In that sense they could be seen as the ecclesiastical counterpart of the Murray project: they wanted to reconcile the Church to the modern world, which is as much as to say to liberalism, as far as was compatible with maintaining the faith. And lately a troubling thought has been nagging at me: is the Vatican II project, understood as the John Paul II and Benedict XVI project, like the Murray project, over--finished, dead for all practical purposes?

And further: if the papacy of Pope Francis is in fact, as many say, in perfect continuity with the project as just described, only attempting to go further toward a reconciliation with liberalism, is it the last losing battle in a losing war? Is it possible that no matter how a pope tries to make nice with the modern world, in the end the conflict cannot be resolved? That the whole attempt was a mistake--or, if not mistaken, merely futile? And that the Church of the 22nd century (if the world lasts) will look more like that of Pius X than that of Paul VI? Are the traditionalists right in saying that much of Vatican II--not just flagrant abuses, but much of what seems to be the core of it--was a wrong turn that must be corrected?

I'm not saying that I believe the answers are definitely "yes," but I've really begun to wonder.


Speaking of Pope Francis: I decided a year or two ago not to speak of Pope Francis, not publicly. Moreover, I've made an effort not to pay much attention to the controversies he's provoked. As I've said here more than once, whatever you think of Francis, you can't deny that he has re-ignited the Church's internal war between progressives and...let's just call them anti-progressives. When I came into the Church in the early '80s the extreme progressive interpretation of the Council was still dominant, and I rejoiced that it seemed to have been definitively put in its place by John Paul II and Benedict XVI. I had thought that we had put all that behind us and were now reasonably well-united, and could look outward again.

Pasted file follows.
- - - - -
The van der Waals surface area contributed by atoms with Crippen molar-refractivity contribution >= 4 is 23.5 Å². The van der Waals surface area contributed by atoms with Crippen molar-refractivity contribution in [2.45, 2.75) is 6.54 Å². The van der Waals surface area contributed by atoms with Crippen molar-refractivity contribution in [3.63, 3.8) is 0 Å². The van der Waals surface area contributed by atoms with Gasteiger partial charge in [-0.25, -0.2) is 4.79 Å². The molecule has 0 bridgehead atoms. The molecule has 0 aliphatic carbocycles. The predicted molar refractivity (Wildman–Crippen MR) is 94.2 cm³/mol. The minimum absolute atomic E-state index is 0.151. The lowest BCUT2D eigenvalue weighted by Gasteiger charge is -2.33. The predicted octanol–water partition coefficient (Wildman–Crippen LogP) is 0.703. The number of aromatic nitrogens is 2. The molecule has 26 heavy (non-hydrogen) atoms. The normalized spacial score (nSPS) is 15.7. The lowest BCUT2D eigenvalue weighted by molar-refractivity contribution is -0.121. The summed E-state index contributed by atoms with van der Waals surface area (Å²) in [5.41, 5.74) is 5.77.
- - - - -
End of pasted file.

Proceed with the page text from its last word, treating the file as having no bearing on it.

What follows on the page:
I was, obviously, quite wrong, and have been heartsick that the war has flared up again. I am reluctant to think badly of Francis, but it's impossible to deny that the war is with us and that at best he doesn't seem to mind. I will say this one thing about him now: I don't have confidence in his judgment as ruler of the Church. Make of this what you will--and I don't know quite what to make of it myself--but from the moment he stepped out on that balcony as the newly-elected pope, I felt uneasy about him. I had no reason for it; I'd never heard of him. I've tried to quash that feeling, but it has never left me, and now and then something happens to revive it.  So I've decided that the best thing for me to do, for my own spiritual health, is to keep my mouth shut and stay out of the fight. 

But though I haven't spoken publicly about things like the Amoris Laetitia controversy, I haven't been able to ignore them completely. Sometimes I think Francis's critics are wrong and unreasonable; sometimes I think his supporters are gaslighting us, working to change important teachings while denying that they are doing any such thing. Mostly I try not to dwell on it all, which mostly is not very hard to do: I have all I can do to try to live a faithful life in my own little milieu. To attend closely to the controversies is to take sides in it, and to take part in a factional war within the Church is precisely what I do not want to do.

Accordingly, I did not plan to read Ross Douthat's new book about Francis, To Change the Church. However, I have read Craig Burrell's review of the book, and I recommend it strongly. I think you would have to look for a long time to find a more sensible, fair, judicious, perceptive assessment of the situation. Perhaps I'll even read the book, in case it's as good as this review.